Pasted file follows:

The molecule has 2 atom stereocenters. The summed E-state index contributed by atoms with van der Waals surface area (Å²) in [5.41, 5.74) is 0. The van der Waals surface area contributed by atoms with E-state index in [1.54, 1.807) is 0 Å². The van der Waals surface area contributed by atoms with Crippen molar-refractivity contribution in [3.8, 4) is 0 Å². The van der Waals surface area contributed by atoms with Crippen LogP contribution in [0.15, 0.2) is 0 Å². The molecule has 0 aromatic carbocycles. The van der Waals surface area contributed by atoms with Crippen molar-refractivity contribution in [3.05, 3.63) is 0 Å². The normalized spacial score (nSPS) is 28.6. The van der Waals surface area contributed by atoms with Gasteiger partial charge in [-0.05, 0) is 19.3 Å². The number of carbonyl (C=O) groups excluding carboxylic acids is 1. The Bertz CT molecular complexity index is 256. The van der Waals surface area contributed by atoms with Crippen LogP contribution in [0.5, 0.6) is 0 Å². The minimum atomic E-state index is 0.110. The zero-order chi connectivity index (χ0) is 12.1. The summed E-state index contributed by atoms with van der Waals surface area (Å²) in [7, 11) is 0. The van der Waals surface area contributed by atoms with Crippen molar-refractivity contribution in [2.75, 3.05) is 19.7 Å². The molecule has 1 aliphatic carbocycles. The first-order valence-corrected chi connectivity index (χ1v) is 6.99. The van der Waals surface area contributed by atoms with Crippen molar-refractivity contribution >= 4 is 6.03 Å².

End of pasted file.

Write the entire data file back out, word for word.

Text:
The molecule has 2 atom stereocenters. The summed E-state index contributed by atoms with van der Waals surface area (Å²) in [5.41, 5.74) is 0. The van der Waals surface area contributed by atoms with E-state index in [1.54, 1.807) is 0 Å². The van der Waals surface area contributed by atoms with Crippen molar-refractivity contribution in [3.8, 4) is 0 Å². The van der Waals surface area contributed by atoms with Crippen LogP contribution in [0.15, 0.2) is 0 Å². The molecule has 0 aromatic carbocycles. The van der Waals surface area contributed by atoms with Crippen molar-refractivity contribution in [3.05, 3.63) is 0 Å². The normalized spacial score (nSPS) is 28.6. The van der Waals surface area contributed by atoms with Gasteiger partial charge in [-0.05, 0) is 19.3 Å². The number of carbonyl (C=O) groups excluding carboxylic acids is 1. The Bertz CT molecular complexity index is 256. The van der Waals surface area contributed by atoms with Crippen LogP contribution in [0.5, 0.6) is 0 Å². The minimum atomic E-state index is 0.110. The zero-order chi connectivity index (χ0) is 12.1. The summed E-state index contributed by atoms with van der Waals surface area (Å²) in [7, 11) is 0. The van der Waals surface area contributed by atoms with Crippen molar-refractivity contribution in [2.75, 3.05) is 19.7 Å². The molecule has 1 aliphatic carbocycles. The first-order valence-corrected chi connectivity index (χ1v) is 6.99. The van der Waals surface area contributed by atoms with Crippen molar-refractivity contribution >= 4 is 6.03 Å².